In light of some notable events over the past several weeks — China’s domestic regulatory actions, the Biden administration’s recent six-month milestone, and the US foreign policy debacle in Afghanistan — I thought now would be an opportune time to provide my latest take on the state of US-China relations.
Putting regulation in context
As many of my colleagues have observed, the recent regulatory moves by Beijing are mainly China-focused and not driven by global geopolitics or US policy shifts. That being said, there are some key takeaways here from my broader geopolitical perspective. For example, I think policymakers in both China and the US have begun to view their domestic policy decisions through the lens of the rising “great-power” competition between the two nations.
As a result, domestic and foreign policies are becoming more entwined as the US and China line up for a long-term geopolitical rivalry that will likely involve multiple levels of government, greater government control or oversight of strategically important sectors/industries, and (in the parlance of policymakers) “a whole of society approach.” We should expect a more activist and coordinated regulatory environment in Washington as “managed competition” with China becomes further institutionalized and increasingly bipartisan.
Against this geopolitical backdrop, I believe US-China relations are likely to remain on a downward path for the duration of the Biden administration and perhaps beyond.
Taking stock and looking forward
How did the US-China relationship reach such a nadir? The COVID-19 pandemic has magnified and accelerated the structural challenges facing the two countries, while domestic politics in both the US and China have pushed bilateral relations to their lowest point in decades.
Moreover, the Biden administration’s foreign policy approach to US-China relations is markedly different from that of his predecessor from 2017 through 2020. President Biden’s version of “managed competition” with Beijing is not just a replay of the Trump administration’s tough stance on China. It’s more strategic, it’s more bipartisan, it’s more coordinated across government agencies, and (critically) it includes more US allies and international institutions, with a greater emphasis on human rights and democratic values.
In my judgment, the latter two aspects in particular are likely to ensure ongoing geopolitical frictions between China and the US (and with some of our allies, for that matter). The issue of climate change may also continue to stress US-China relations over the long run, potentially creating new geopolitical pressure points in some existing global “hot spots.” In terms of US domestic politics and policy, I expect US discussions around China to be fluid and very noisy as we near the 2022 midterm elections and the next presidential cycle.
But regardless of the noise, the general direction seems clear to me: I see US-China policy largely following the “great-power” competition narrative described above.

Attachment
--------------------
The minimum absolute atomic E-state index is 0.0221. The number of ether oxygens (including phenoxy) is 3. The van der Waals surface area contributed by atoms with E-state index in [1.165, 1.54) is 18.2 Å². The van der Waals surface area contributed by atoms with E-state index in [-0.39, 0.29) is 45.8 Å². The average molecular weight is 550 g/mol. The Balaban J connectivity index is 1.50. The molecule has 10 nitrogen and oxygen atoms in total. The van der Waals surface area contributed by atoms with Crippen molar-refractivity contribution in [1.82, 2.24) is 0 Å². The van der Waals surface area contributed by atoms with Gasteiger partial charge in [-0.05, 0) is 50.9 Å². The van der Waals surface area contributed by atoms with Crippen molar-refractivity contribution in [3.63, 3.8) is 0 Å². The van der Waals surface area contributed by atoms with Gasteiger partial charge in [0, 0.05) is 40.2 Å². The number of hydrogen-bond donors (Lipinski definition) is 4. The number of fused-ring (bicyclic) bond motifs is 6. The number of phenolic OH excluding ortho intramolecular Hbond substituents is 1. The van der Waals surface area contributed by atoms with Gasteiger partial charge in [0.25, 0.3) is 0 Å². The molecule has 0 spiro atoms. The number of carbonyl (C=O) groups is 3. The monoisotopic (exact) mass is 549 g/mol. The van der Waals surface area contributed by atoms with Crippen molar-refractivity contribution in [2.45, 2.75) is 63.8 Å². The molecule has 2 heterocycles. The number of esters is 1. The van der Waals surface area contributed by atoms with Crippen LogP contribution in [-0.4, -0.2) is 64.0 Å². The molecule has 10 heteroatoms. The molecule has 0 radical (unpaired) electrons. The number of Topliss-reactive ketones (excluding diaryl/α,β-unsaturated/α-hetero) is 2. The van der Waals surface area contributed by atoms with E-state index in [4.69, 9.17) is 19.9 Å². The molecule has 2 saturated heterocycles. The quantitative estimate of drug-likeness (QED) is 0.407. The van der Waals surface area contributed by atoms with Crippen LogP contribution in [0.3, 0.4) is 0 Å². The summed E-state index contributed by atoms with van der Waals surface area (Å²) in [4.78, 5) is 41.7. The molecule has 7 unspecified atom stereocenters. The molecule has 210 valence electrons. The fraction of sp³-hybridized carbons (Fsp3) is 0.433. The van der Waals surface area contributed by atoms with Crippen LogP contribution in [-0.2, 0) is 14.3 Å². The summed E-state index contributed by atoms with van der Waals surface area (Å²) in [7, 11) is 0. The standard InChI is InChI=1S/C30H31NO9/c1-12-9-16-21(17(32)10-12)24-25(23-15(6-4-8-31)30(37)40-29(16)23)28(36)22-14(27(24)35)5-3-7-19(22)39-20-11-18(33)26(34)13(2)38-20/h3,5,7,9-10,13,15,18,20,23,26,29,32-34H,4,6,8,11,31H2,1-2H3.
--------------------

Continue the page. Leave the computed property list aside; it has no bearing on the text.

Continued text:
But there are hopeful signs
On a more positive note, I also see some signs that professionalism and even a measure of predictability are slowly making their way back into the US-China dynamic, including a resumption of more regular diplomatic and informal interactions that could help put relations on a more stable footing.
The immediate signpost to watch will be whether Biden and Chinese President Xi huddle on the sidelines of October’s G20 meeting in Rome, as I suspect they will. That summit-level event should give us a somewhat better sense of the range of possible (albeit limited) cooperation between the US and China going forward. As of this writing, I think climate change — specifically, the potential for joint efforts to reduce global carbon emissions — is one area that may offer some opportunity for US-China policy accord.
A word about the Afghanistan crisis
Regarding Afghanistan, my usual “breaking news” advice holds: Don’t jump to any sweeping conclusions amid a dramatic and historic, but still-unfolding, development like this. Conditions in Kabul are evolving rapidly and will continue to do so in the period ahead. So we’re only at the beginning of trying to assess the longer-term implications for the US and the rest of the world.
However, I will say this: The Afghanistan situation is clearly a negative for the US geopolitically and for the Biden administration’s desire to lead global alliances, especially its goal of forming a “coalition of democracies” to push back on authoritarianism in China, Russia, and elsewhere. And it’s a potential win for China in the “great-power” struggle that defines US-China relations.
My biggest takeaway: The “Thucydides Trap”
Recent events have strengthened my conviction that the historical pattern of the “Thucydides Trap” — where existing powers take more punitive actions against rising powers, further straining the relationship and raising the risk of conflict — is the “new normal” and the proper framework for understanding the current (and future) state of the US-China dynamic. And national security considerations now underlie the broader policy landscape in a way they haven’t for years.